Liverpool and Manchester must co-operate, says Rotheram and Burnham – but they already do

Current Walton and Leigh MPs have pledged that, should they both win their respective Metro Mayor elections, they will bring Liverpool and Manchester closer together. Tony McDonough reports.

Steve Rotheram, left, with Greater Manchester Metro Mayor candidate, Andy Burnham

Often when politicians want to appear grown up and statesman-like they will embark on a bi-partisan venture.

Bi-partisan normally refers to political rivals working together but in the case of Steve Rotheram and Andy Burnham, they are already in the same party.

This is a tale of two cities. Both men are the Labour candidates in the forthcoming Metro Mayor elections.

Rotheram is hot favourite to be elected as Liverpool City Region Metro Mayor in May with Andy Burnham also a decent prospect for Greater Manchester.

United front

In recent days the current Walton and Leigh MPs have pledged that, should they both win their elections, they will bring Liverpool and Manchester closer together.

It makes sense, they say, when presenting the economic case to Government for more infrastructure investment, that the two cities present a united front.

“The devolution agenda means that, for the first time, the Liverpool and Manchester city regions can put aside those age-old tribal differences and collaborate on projects where it is in our mutual interests to do so, such as on infrastructure and transport,” Rotheram told iNews a few days ago,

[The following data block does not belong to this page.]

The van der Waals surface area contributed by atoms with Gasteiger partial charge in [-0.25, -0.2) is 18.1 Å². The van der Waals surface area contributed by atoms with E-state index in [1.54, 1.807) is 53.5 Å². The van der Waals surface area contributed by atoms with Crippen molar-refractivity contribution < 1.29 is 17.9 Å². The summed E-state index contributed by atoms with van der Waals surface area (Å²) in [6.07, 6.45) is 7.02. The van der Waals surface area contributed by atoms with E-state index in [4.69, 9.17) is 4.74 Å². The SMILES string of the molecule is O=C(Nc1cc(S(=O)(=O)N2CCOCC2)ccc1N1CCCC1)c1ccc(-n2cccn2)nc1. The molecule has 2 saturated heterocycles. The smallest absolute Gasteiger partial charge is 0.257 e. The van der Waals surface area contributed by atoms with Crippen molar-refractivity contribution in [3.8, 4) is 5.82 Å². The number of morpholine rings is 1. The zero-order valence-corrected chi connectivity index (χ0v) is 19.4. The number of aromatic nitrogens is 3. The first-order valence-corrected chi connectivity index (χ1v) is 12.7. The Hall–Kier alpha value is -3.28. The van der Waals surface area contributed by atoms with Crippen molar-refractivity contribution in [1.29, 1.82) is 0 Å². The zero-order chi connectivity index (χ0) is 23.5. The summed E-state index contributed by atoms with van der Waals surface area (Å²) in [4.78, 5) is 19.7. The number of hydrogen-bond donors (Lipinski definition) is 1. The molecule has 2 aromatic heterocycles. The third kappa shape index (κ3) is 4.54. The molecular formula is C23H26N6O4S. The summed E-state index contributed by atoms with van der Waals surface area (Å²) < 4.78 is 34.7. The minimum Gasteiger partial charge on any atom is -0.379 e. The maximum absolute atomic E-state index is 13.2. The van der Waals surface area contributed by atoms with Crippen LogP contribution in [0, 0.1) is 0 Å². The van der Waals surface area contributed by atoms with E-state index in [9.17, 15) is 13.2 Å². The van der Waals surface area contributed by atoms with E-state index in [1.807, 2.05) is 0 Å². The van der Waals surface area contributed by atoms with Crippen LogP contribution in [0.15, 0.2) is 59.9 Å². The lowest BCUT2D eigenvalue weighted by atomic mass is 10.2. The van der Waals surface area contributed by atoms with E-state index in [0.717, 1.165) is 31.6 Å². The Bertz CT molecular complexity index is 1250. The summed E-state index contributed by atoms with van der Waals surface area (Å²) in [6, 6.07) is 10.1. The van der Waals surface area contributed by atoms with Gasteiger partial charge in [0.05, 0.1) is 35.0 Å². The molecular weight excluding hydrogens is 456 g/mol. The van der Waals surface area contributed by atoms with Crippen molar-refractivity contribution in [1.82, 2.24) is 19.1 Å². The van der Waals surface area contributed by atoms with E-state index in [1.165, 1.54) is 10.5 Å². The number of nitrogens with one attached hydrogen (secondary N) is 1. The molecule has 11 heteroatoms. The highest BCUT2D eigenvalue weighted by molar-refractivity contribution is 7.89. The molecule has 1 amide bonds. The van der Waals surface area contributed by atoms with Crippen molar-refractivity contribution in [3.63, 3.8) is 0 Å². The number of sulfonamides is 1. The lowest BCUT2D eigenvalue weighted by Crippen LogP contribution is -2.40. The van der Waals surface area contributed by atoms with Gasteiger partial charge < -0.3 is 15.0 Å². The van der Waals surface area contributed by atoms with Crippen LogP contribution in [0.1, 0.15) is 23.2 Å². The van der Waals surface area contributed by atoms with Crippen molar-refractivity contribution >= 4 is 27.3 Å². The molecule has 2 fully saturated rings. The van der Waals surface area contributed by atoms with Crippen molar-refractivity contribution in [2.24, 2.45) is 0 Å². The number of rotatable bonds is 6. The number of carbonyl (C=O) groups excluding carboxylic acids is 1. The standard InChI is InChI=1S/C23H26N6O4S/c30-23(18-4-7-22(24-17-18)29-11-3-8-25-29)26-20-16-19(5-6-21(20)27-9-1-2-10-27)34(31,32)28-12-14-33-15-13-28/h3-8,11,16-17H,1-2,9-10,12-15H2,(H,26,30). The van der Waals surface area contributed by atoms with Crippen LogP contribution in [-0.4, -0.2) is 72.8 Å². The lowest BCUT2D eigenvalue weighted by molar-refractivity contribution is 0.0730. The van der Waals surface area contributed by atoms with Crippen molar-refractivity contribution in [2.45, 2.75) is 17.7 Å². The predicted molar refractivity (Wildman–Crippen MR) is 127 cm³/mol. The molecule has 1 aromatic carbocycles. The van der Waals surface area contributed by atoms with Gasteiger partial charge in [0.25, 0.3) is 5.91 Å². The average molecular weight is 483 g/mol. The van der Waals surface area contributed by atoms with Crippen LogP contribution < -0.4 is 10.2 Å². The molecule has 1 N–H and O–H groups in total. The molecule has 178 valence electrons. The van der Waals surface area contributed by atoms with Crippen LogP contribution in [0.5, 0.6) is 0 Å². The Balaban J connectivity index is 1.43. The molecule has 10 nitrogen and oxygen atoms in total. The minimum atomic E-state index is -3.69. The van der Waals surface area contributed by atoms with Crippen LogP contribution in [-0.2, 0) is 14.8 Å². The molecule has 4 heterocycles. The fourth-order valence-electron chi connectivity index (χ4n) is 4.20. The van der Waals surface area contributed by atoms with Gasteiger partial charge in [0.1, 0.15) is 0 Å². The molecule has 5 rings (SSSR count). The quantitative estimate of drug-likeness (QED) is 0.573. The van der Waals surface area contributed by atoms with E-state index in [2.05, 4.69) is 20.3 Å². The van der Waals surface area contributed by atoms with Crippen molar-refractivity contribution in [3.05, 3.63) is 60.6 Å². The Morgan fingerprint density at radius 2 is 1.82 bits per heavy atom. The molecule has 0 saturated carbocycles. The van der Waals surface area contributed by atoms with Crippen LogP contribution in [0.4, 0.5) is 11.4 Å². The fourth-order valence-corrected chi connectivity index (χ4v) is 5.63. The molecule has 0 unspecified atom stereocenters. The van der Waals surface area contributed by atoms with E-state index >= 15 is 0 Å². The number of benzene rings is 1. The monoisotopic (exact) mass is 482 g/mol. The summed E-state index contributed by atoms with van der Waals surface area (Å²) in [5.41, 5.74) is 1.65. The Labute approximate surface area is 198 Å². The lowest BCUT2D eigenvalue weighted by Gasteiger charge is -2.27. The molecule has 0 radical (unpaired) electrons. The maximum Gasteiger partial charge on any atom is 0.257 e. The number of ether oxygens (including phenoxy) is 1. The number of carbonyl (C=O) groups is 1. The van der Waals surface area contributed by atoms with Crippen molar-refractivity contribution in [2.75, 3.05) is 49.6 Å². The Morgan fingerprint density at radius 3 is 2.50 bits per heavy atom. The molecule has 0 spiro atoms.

“For every £6 the South receives in transport funding, the North gets just £1. Andy Burnham and I will challenge the Prime Minister to work with us to begin to close the North-South divide that has grown under the current Government.”

Burnham agreed, saying he was keen to “do politics differently”.

One voice

Of course, they are both right. It does make sense for the two cities to speak with one voice in terms of regional investment.

However, it can be argued that the “age-old rivalry” between the two city regions is already largely a thing of the past.

If you put the trivial antipathy over football aside, the idea that there is any genuine dislike and distrust between Liverpool and Manchester is a dubious one.

Certainly in terms of business there is a solid recent history over co-operation and overlap.

Professionals such as lawyers, accountants and commercial property agents routinely work across both sub-regions.

For a time there was even a organisation known as SWIM (Scousers Working in Manchester).

Sharing platforms

The respective civic leaders have also made greater efforts in recent times to work together.

Liverpool’s elected Mayor Joe Anderson and the chief executive of Manchester City Council, Sir Howard Bernstein, have frequently shared platforms, in particular at the MIPIM property and investment expo in Cannes.

Sean Beech, head of the Liverpool office of accountancy firm, Deloitte

In fact, at the UK version of MIPIM in London, Liverpool and Manchester have sent joint delegations for the past two years.

The private sector head of the Liverpool at MIPIM steering group is Sean Beech, senior partner at the Liverpool office of accountancy giant Deloitte.

Sean is Greater Manchester born and bred and yet speaks for Merseyside with a passion as great as any Scouser.

It can only be a good thing that Steve Rotheram and Andy Burnham are pledging to work closely together if elected as Metro Mayors.

But they are not creating a new accord – merely building on one that already exists.

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